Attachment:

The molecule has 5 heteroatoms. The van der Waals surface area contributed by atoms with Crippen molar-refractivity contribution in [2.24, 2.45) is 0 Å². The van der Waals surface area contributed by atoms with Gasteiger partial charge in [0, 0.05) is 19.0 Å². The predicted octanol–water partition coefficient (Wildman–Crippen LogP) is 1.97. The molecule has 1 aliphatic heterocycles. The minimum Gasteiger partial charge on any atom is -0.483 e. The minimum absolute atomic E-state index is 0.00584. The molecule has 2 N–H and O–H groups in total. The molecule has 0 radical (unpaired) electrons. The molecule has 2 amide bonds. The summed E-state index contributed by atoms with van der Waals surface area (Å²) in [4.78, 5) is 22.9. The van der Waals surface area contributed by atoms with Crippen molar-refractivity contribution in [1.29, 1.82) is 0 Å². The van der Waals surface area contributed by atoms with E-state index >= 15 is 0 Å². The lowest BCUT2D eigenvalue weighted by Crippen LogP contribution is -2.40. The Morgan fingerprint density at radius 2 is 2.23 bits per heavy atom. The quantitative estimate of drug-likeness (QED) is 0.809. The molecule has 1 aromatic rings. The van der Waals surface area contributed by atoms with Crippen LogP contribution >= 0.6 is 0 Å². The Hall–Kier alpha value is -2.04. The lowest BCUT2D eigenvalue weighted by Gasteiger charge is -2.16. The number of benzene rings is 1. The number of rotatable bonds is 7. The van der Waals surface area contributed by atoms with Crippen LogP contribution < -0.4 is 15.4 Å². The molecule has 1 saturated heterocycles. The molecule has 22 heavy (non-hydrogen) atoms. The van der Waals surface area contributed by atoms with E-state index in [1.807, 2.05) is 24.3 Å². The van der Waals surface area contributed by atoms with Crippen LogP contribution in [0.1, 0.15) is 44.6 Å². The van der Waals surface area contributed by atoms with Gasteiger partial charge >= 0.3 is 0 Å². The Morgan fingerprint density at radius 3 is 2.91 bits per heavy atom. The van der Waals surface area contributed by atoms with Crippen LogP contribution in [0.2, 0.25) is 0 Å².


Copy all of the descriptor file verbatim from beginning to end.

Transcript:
The molecule has 5 heteroatoms. The van der Waals surface area contributed by atoms with Crippen molar-refractivity contribution in [2.24, 2.45) is 0 Å². The van der Waals surface area contributed by atoms with Gasteiger partial charge in [0, 0.05) is 19.0 Å². The predicted octanol–water partition coefficient (Wildman–Crippen LogP) is 1.97. The molecule has 1 aliphatic heterocycles. The minimum Gasteiger partial charge on any atom is -0.483 e. The minimum absolute atomic E-state index is 0.00584. The molecule has 2 N–H and O–H groups in total. The molecule has 0 radical (unpaired) electrons. The molecule has 2 amide bonds. The summed E-state index contributed by atoms with van der Waals surface area (Å²) in [4.78, 5) is 22.9. The van der Waals surface area contributed by atoms with Crippen molar-refractivity contribution in [1.29, 1.82) is 0 Å². The van der Waals surface area contributed by atoms with E-state index >= 15 is 0 Å². The lowest BCUT2D eigenvalue weighted by Crippen LogP contribution is -2.40. The Morgan fingerprint density at radius 2 is 2.23 bits per heavy atom. The quantitative estimate of drug-likeness (QED) is 0.809. The molecule has 1 aromatic rings. The van der Waals surface area contributed by atoms with Crippen LogP contribution >= 0.6 is 0 Å². The Hall–Kier alpha value is -2.04. The lowest BCUT2D eigenvalue weighted by Gasteiger charge is -2.16. The number of benzene rings is 1. The number of rotatable bonds is 7. The van der Waals surface area contributed by atoms with Crippen LogP contribution < -0.4 is 15.4 Å². The molecule has 1 saturated heterocycles. The molecule has 22 heavy (non-hydrogen) atoms. The van der Waals surface area contributed by atoms with E-state index in [1.807, 2.05) is 24.3 Å². The van der Waals surface area contributed by atoms with Crippen LogP contribution in [0.1, 0.15) is 44.6 Å². The van der Waals surface area contributed by atoms with Gasteiger partial charge >= 0.3 is 0 Å². The Morgan fingerprint density at radius 3 is 2.91 bits per heavy atom. The van der Waals surface area contributed by atoms with Crippen LogP contribution in [0.2, 0.25) is 0 Å².